A son of eight days. That this signifies a beginning and continuance, is evident from the signification of the "eighth day," on which they were circumcised, as being any beginning, and thus continuance (see n. 2044).2634.
As God had commanded him. That this signifies according to Divine order, is evident from the signification of "God commanding," or of His precepts. God's precepts, or the things which God has commanded, are all things that are of Divine order both in general and in particular; so that Divine order is nothing but the perpetual precept of God; and therefore to live according to the precepts of God, and to live in the precepts of God, is to live according to Divine order and in Divine order. Hence it is that by "as God commanded," is signified according to Divine order. It was according to Divine order that every male should be circumcised on the eighth day from his birth; not that circumcision was of any avail, or that they who were circumcised would enter into the kingdom of God before the uncircumcised; but because in the representative church such a rite corresponded to the purification of the heart; which correspondence will of the Lord's Divine mercy be spoken of elsewhere. It is of Divine order that the heart, that is, man's interiors, should be purified gradually and continually from the evils of cupidities, and from the falsities of the phantasies thence derived. The precepts relating to the purification of the heart are all things of Divine order both in general and in particular. Insofar therefore as a man lives in those precepts, so far he lives in Divine order; and insofar as he lives in this, so far all things in him, both of reason and memory, are disposed by the Lord according to the order which is from Him in the heavens. Hence the man becomes a little heaven corresponding to the greatest.2635.
Verse 5. And Abraham was a son of a hundred years when Isaac his son was born unto him. "Abraham was a son of a hundred years," signifies a full state of unition; "when Isaac his son was born unto him," signifies when the Lord's rational was made Divine.2636.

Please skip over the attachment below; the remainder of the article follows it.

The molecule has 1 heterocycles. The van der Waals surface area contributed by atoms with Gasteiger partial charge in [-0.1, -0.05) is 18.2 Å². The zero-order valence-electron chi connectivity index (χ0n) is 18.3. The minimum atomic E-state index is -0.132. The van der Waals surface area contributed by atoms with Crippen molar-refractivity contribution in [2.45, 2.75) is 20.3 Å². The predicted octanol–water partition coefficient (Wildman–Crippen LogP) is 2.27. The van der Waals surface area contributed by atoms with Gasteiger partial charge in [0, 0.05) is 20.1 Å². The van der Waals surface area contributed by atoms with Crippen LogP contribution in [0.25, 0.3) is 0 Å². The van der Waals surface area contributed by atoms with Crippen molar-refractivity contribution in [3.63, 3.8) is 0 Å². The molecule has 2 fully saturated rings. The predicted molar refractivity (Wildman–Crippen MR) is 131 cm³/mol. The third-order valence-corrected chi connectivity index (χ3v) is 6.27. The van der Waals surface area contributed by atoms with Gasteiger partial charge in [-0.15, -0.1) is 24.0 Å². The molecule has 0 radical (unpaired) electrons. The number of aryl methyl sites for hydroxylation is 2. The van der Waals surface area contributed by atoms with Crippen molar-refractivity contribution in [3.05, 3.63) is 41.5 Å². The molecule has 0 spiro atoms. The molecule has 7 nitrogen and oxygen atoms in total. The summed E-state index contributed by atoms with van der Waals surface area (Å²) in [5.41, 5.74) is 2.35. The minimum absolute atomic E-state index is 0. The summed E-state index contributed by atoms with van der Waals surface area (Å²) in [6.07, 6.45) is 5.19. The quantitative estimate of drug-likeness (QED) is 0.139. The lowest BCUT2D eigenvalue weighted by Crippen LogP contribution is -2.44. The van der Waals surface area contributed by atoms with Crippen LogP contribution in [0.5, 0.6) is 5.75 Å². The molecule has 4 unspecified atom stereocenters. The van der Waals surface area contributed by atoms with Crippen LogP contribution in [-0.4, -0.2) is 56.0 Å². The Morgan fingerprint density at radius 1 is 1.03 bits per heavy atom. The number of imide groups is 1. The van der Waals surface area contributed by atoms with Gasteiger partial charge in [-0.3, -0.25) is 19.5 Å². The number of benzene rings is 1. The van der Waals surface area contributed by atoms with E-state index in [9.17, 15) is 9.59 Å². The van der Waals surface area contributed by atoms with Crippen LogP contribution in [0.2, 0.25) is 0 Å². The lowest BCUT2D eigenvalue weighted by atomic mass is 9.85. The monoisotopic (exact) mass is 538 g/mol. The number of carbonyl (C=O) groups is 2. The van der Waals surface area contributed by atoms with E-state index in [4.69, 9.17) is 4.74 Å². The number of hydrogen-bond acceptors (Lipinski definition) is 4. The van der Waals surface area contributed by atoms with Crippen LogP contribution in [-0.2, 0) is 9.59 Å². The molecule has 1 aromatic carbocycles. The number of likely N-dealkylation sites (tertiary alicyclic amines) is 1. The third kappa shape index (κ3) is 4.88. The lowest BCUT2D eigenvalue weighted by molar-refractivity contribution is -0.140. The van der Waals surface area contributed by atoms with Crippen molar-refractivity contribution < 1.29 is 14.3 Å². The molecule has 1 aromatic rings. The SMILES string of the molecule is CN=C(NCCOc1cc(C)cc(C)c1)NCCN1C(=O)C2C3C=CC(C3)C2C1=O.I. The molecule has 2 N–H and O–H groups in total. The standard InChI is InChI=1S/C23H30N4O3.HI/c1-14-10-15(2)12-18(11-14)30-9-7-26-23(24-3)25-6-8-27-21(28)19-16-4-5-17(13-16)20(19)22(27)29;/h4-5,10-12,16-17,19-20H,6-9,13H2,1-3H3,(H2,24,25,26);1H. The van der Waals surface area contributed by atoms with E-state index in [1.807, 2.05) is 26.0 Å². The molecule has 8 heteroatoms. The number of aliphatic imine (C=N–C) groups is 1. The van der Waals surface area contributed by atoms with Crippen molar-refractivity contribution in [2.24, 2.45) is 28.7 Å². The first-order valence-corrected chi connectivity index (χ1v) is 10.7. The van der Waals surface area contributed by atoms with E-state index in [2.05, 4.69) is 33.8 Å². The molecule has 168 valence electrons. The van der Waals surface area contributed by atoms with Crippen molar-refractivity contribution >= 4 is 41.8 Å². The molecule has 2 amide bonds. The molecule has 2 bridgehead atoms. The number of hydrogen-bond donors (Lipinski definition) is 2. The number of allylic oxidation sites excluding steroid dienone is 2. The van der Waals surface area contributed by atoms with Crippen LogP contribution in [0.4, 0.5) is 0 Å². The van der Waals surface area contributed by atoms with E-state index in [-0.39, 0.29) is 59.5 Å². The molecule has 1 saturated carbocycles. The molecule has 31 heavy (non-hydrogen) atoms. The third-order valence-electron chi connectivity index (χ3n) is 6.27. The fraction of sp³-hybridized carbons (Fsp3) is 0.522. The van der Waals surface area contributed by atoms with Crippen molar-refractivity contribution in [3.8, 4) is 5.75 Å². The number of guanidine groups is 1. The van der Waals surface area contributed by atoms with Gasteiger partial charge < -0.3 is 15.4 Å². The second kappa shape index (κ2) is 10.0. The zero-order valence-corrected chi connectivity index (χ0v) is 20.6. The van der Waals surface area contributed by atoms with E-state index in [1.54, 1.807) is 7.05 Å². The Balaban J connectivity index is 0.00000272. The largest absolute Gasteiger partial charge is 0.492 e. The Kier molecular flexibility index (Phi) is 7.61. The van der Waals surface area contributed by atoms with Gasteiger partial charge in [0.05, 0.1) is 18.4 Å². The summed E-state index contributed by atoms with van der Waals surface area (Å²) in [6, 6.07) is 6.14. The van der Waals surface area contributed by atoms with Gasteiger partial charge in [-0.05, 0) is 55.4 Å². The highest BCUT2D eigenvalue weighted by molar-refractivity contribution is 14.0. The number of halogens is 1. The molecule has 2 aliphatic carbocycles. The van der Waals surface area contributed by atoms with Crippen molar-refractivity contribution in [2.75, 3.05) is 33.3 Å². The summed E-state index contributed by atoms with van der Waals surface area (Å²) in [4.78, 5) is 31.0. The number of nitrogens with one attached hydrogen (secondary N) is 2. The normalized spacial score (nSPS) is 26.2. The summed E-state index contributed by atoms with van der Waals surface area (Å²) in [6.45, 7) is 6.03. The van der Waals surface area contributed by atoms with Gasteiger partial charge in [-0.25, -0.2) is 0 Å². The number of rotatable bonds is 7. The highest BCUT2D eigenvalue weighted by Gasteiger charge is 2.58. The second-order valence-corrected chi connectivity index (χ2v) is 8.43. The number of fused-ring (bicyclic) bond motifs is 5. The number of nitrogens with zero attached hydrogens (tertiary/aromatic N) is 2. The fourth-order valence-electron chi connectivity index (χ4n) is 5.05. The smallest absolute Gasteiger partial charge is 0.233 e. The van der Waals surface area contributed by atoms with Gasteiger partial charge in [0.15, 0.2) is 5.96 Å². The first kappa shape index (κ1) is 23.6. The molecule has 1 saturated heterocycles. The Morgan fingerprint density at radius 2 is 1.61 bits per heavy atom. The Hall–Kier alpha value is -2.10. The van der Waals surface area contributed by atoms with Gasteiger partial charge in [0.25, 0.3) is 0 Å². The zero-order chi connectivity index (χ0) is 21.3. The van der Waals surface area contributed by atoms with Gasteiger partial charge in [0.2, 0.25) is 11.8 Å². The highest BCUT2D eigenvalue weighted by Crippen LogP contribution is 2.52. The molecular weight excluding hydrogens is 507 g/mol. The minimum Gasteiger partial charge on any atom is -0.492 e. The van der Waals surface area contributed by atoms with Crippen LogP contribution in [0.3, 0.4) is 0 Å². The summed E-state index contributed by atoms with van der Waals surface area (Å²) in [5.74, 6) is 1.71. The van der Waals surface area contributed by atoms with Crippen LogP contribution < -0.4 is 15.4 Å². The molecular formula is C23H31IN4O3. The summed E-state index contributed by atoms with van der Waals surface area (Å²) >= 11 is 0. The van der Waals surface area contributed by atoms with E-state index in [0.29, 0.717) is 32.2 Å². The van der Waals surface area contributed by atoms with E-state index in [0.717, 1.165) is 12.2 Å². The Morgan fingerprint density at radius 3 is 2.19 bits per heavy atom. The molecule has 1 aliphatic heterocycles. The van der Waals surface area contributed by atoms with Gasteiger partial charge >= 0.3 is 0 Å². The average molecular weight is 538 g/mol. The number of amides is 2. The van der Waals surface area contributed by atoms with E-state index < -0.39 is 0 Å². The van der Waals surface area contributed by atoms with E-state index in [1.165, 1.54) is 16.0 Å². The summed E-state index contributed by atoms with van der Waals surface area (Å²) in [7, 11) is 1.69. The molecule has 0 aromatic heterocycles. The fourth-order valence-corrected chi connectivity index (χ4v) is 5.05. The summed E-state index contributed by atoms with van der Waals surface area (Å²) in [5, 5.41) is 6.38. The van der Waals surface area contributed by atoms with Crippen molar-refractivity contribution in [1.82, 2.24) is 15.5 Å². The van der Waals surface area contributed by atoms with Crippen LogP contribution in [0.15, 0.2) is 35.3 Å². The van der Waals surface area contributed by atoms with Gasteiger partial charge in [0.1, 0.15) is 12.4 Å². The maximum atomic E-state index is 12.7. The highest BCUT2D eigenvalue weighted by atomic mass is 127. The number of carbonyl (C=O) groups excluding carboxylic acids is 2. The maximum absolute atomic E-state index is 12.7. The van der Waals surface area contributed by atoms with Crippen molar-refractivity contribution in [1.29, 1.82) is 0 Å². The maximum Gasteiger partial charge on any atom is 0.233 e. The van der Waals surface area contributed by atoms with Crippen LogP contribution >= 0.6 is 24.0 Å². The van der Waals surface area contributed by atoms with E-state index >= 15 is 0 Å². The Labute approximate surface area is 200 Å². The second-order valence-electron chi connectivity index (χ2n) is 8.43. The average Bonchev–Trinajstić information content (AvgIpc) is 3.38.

Abraham was a son of a hundred years. That this signifies a full state of unition, is evident from the signification of a "hundred," as being what is full (concerning which presently); and from the signification of "years," as being state (see n. 482, 487, 488, 493, 893); here, a state of unition. What a full state of unition of the Lord's Divine with His Human is, or what is the same, with His rational (for the human begins in the inmost of the rational, n. 2106, 2194), cannot so well be told to the apprehension, but still can be illustrated by what is called with man a full state when he is being reformed and regenerated.  It is known that a man cannot be regenerated until adult age, because he then for the first time has the full exercise of reason and judgment, and thus can receive good and truth from the Lord. Before he comes into this state he is being prepared by the Lord by such things being insinuated into him as may serve him as ground for receiving the seeds of good and truth; which are the many states of innocence and charity, and also the knowledges of good and truth, and the thoughts derived from them. This preparation is going on for some years before his regeneration commences. When the man has been imbued with these things, and is thus prepared, his state is then said to be full; for his interiors are then disposed for receiving. All those things with which a man is endowed by the Lord before regeneration, and by means of which he is regenerated, are called remains, which are signified in the Word by the number "ten" (n. 576, 1738, 2284); and also by a "hundred," when the state for regeneration is full (n. 1988).  These things may serve for illustration as to what is signified by a full state of unition of the Human with the Divine in the Lord, namely, when from His own power, by means of the combats of temptations and by victories, and by the powers of the Divine wisdom and intelligence, He had procured to Himself so much of the Divine in His Human, that is, in His rational, as to be able to unite the Divine Itself to the Divine acquired in the rational. That this state might be represented, it was brought to pass that, although Abraham had dwelt for many years in the land of Canaan, Isaac was not born to him until he was a hundred years old. These are the arcana contained in the number a "hundred years," which was Abraham's age.  That the number a "hundred" signifies what is full, is evident from other passages in the Word, as in Isaiah: There shall be no more thence an infant of days, nor an old man that hath not filled His days; for the child shall die a son of a hundred years, and the sinner a son of a hundred years shall be accursed (Isa. 65:20); where a "hundred" manifestly denotes what is full; for it is said, there shall be no more an infant of days, nor an old man that hath not filled his days, and a child and a sinner of a hundred years; that is, when his state is full.  In Matthew: Everyone that hath left houses, or brethren, or sisters, or father, or mother, or wife, or children, or lands, for My name's sake, shall receive a hundredfold, and shall inherit eternal life (Matt. 19:29; Mark 10:29-30); where a "hundredfold" denotes what is full; or "good measure, pressed down, shaken together, running over" (Luke 6:38).  And in Luke: And other seed fell upon the good earth and having sprung up it brought forth fruit a hundredfold (Luke 8:8; Matt. 13:8, 23; Mark 4:20); where also a "hundred" denotes what is full, which number would not have been mentioned unless it had signified that. The same is true where the Lord speaks by parable concerning the debtors, that one owed "a hundred baths of oil," and the other "a hundred cors of wheat" (Luke 16:5-7). So also in other places where a "hundred" is mentioned. The case is similar with a "thousand," respecting which number, see above (n. 2575).2637.